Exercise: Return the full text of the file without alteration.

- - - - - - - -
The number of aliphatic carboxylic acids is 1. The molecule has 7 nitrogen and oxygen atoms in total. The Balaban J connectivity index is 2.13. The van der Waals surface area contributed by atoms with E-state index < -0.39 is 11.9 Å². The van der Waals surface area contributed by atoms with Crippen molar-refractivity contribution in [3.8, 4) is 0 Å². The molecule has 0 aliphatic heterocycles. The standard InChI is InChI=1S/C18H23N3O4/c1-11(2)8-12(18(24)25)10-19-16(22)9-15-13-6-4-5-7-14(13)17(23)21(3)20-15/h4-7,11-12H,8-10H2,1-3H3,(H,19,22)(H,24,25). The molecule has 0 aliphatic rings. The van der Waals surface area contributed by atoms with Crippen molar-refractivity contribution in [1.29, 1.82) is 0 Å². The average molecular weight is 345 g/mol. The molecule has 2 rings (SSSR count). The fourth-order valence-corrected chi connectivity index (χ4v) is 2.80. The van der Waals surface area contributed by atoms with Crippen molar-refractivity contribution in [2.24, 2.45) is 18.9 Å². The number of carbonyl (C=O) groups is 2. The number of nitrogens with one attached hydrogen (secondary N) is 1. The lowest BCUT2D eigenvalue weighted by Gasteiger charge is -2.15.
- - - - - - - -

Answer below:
The number of aliphatic carboxylic acids is 1. The molecule has 7 nitrogen and oxygen atoms in total. The Balaban J connectivity index is 2.13. The van der Waals surface area contributed by atoms with E-state index < -0.39 is 11.9 Å². The van der Waals surface area contributed by atoms with Crippen molar-refractivity contribution in [3.8, 4) is 0 Å². The molecule has 0 aliphatic heterocycles. The standard InChI is InChI=1S/C18H23N3O4/c1-11(2)8-12(18(24)25)10-19-16(22)9-15-13-6-4-5-7-14(13)17(23)21(3)20-15/h4-7,11-12H,8-10H2,1-3H3,(H,19,22)(H,24,25). The molecule has 0 aliphatic rings. The van der Waals surface area contributed by atoms with Crippen molar-refractivity contribution in [1.29, 1.82) is 0 Å². The average molecular weight is 345 g/mol. The molecule has 2 rings (SSSR count). The fourth-order valence-corrected chi connectivity index (χ4v) is 2.80. The van der Waals surface area contributed by atoms with Crippen molar-refractivity contribution in [2.24, 2.45) is 18.9 Å². The number of carbonyl (C=O) groups is 2. The number of nitrogens with one attached hydrogen (secondary N) is 1. The lowest BCUT2D eigenvalue weighted by Gasteiger charge is -2.15.